Empedocles of Agrigentum, a sort of magician and high-priest, almost a deity, whose life and death are but little known, appears to have possessed an encyclopaedic brain. From him is derived the doctrine of the four elements, for whereas the philosophers who preceded him gave as the sole source of things--some water, others air, others fire, others the earth, he regarded them all four equally as the primal elements of everything. He believed that the world is swayed by two contrary forces--love and hate, the one desiring eternally to unite, the other eternally to disintegrate. Amid this struggle goes on a movement of organization, incessantly retarded by hate, perpetually facilitated by love; and from this movement have issued--first, vegetation, then the lower animals, then the higher animals, then men. In Empedocles can be found either evident traces of the religion of Zoroaster of Persia (the perpetual antagonism of two great gods, that of good and that of evil), or else a curious coincidence with this doctrine, which will appear again later among the Manicheans.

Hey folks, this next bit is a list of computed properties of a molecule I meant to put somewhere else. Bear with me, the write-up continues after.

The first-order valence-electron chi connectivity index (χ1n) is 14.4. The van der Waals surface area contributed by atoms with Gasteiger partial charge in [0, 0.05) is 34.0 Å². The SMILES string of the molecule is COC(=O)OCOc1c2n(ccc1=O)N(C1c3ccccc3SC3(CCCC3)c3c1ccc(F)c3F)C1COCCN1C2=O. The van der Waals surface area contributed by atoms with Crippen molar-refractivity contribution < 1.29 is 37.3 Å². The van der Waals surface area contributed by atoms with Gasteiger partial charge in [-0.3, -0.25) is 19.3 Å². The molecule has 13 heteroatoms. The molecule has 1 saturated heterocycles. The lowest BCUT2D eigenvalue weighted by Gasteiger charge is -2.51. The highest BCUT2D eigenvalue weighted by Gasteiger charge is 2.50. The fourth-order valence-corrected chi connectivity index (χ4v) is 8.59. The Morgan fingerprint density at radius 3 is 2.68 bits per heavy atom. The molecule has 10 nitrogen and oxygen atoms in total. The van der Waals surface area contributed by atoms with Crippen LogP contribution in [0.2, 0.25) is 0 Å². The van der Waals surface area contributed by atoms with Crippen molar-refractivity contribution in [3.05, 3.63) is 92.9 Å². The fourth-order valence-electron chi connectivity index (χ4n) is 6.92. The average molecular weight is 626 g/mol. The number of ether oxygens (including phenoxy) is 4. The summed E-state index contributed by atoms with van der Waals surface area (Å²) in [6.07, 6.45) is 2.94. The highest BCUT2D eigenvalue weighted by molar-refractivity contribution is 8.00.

PYTHAGORAS.--Pythagoras appears to have been born about B.C. 500 on the Isle of Elea, to have travelled much, and to have finally settled in Greater Greece (southern Italy). Pythagoras, like Empedocles, was a sort of magician or god. His doctrine was a religion, the respect with which he was surrounded was a cult, the observances he imposed on his family and on his disciples were rites. What he taught was that the true realities, which do not change, were numbers. The fundamental and supreme reality is one; the being who is one is God; from this number, which is one, are derived all the other numbers which are the foundation of beings, their inward cause, their essence; we are all more or less perfect numbers; each created thing is a more or less perfect number. The world, governed thus by combinations of numbers, has always existed and will always exist. It develops itself, however, according to a numerical series of which we do not possess the key, but which we can guess. As for human destiny it is this: we have been animated beings, human or animal; according as we have lived well or ill we shall be reincarnated either as superior men or as animals more or less inferior. This is the doctrine of metempsychosis which had many adherents in ancient days, and also in a more or less fanciful fashion in modern times.